Nod once if this is your company – HR creates user profiles.  Don’t go blaming Active Directory, or your CISO, or even your HR teams. This seemed simpler when initially developed. OK, and yes, I’m over simplifying – HR does not take guesses. Instead, the hiring manager provides semi-extensive profile data, listing each of the roles and rights, all systems, each piece of equipment the new hire shall be granted upon his/her hire. Some companies go a step further, and include this same information gathering for employees who are promoted, demoted, transferred, or who terminate employment. But, is there already another identity review process in place at your company? Do you address how many folks log in from multiple products? Who on each team logs in from home at 10 pm?  When and why Johnny in engineering may need payroll system access? Collecting metrics to help identify patterns can be another rabbit hole to fall down as they only provide the results for known requested elements.  There again shaping a new policy based on what is presently known and factual.  Easily leading to a myopic viewpoint for legitimate exceptions or false positive results for actions.  Or, is that the exception process, and is your system administrator simply giving out access on a case-by-case basis?  Privileged Access Systems (PIIM/PAM) can greatly reduce abuse of power.  Simply from the human aspect alone where Johnny has to ask permission and knows that access is logged and tracked.  However, this isn’t contextual awareness.  It is just another way to skin the known data element protection cat.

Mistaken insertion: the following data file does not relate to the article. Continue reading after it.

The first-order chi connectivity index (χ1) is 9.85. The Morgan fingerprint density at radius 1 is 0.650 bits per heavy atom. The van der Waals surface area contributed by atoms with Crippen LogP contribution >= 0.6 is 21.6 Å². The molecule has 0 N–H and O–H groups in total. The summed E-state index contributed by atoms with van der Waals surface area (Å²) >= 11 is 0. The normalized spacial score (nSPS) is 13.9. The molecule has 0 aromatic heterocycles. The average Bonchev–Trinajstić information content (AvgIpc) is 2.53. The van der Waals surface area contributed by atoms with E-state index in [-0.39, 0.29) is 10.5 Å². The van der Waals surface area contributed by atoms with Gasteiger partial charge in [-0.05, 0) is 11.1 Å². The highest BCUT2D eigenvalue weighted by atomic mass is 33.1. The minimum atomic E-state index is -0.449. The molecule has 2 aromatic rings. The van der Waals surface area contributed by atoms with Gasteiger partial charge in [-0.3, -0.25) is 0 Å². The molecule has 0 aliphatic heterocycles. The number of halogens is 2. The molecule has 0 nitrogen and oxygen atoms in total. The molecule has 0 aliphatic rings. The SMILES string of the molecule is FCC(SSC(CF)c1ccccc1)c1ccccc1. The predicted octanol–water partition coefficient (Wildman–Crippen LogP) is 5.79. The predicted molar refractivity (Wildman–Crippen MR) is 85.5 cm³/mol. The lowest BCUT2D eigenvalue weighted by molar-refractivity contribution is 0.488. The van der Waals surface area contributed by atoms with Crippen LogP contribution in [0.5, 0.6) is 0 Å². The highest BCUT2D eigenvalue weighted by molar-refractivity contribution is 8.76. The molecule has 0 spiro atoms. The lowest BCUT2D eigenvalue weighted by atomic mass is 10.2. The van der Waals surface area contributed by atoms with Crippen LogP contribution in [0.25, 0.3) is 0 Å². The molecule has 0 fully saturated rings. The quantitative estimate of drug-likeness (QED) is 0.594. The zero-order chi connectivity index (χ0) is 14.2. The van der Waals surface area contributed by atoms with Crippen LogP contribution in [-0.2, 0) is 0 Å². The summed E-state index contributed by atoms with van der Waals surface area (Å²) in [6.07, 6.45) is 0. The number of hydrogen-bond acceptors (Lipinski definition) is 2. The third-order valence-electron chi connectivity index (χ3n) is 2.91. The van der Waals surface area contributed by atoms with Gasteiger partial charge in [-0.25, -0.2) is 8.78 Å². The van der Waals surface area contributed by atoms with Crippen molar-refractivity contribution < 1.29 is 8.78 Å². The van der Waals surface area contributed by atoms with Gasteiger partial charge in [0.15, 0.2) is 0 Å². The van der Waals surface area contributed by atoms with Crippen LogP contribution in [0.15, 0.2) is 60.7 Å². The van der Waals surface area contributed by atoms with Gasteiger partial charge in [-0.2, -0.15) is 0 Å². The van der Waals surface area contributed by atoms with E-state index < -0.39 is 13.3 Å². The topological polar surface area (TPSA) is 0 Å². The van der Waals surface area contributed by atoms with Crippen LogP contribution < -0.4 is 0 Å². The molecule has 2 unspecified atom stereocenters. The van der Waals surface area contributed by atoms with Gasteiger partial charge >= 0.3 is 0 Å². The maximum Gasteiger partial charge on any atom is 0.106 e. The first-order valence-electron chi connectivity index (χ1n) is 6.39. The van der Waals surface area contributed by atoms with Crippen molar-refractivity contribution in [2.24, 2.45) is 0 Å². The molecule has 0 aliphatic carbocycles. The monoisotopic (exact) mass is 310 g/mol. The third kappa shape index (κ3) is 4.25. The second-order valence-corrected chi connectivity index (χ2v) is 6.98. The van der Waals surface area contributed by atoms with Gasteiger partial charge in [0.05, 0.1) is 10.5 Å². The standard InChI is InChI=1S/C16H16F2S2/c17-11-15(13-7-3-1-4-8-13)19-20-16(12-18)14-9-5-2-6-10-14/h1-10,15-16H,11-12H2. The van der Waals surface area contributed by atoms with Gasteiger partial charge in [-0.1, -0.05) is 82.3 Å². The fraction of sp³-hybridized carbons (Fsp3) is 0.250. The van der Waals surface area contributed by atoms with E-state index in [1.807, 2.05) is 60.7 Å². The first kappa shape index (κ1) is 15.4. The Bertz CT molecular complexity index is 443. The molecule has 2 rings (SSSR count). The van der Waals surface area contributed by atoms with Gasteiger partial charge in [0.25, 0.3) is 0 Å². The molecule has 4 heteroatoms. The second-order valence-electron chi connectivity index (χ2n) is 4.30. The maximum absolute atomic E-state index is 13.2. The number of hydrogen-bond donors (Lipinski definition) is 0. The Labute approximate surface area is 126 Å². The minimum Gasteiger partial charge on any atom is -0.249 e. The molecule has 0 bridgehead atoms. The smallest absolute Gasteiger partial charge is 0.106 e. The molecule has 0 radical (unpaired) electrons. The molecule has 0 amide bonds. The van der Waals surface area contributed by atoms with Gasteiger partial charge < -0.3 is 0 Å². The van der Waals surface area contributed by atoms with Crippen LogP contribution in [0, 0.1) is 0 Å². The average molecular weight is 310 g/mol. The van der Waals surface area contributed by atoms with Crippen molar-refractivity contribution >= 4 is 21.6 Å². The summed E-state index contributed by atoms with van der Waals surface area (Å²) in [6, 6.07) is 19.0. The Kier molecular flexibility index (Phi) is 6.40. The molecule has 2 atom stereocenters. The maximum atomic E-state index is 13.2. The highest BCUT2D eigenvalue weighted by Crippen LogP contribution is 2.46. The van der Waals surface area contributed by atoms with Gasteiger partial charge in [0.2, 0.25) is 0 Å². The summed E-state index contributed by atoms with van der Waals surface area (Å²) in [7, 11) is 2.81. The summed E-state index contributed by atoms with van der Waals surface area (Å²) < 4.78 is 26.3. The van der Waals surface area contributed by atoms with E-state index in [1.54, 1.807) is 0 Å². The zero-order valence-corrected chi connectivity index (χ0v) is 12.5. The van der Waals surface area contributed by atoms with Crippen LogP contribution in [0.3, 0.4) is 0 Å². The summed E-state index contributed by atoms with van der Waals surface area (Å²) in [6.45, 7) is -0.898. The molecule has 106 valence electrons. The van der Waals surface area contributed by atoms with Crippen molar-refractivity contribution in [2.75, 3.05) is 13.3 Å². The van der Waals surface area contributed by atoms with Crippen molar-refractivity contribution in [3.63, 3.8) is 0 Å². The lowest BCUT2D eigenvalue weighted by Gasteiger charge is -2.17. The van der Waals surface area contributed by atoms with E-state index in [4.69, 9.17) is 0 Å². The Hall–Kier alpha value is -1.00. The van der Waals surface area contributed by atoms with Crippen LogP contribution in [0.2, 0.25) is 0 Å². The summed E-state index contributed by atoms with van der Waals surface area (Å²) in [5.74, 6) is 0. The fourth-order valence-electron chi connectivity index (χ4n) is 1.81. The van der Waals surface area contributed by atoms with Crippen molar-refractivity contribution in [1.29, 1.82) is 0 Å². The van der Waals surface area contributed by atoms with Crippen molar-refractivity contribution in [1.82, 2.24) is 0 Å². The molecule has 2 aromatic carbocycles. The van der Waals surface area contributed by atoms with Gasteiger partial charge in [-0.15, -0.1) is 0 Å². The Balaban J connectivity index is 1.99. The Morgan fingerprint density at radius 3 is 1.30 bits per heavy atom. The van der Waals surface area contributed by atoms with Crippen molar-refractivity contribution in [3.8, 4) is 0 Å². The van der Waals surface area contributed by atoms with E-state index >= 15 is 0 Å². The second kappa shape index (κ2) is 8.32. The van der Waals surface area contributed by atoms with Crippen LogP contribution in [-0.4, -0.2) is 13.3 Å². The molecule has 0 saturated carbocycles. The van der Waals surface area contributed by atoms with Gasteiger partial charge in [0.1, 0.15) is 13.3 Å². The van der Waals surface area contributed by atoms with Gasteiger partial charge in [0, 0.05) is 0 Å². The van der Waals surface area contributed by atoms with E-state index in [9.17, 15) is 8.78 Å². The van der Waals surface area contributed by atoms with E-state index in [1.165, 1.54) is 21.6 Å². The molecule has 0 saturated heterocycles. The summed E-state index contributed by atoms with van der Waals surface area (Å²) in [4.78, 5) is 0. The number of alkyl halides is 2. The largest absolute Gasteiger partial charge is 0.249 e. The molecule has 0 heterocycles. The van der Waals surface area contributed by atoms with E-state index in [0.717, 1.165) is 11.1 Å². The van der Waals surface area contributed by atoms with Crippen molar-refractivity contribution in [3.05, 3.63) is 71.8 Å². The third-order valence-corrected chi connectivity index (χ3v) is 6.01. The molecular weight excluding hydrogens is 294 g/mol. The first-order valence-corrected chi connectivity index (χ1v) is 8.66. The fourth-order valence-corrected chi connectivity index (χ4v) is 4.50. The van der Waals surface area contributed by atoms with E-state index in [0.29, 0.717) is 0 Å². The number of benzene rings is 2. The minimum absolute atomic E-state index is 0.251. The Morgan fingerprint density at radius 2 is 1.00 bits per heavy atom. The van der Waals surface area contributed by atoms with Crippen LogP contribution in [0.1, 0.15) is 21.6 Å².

Are the Products Ready?

Sort of. Our architects can speak to the countless next-generation firewalls and Intrusion Detection Systems (IDS’s) that can handle virtually any policy-based rule.  But, unless your policy is as granular as a true context-aware security approach requires, technology alone will not get you there.  But, context is not a product.

Why is this so Difficult?

In and of itself, the only way we are going to succeed in creating a true contextual security framework, is if we all share information. Simple, right? We’re all willing to share threats, minor or major data breaches, user habits, vulnerabilities, etc., so as to use that data to develop true context-based assumptions and rules, right? And, of course, sharing with the hackers themselves is always a risk.  Sharing context in the security landscape is anomalistic in that it would require a company to expose its vulnerabilities, and further open itself to breaches.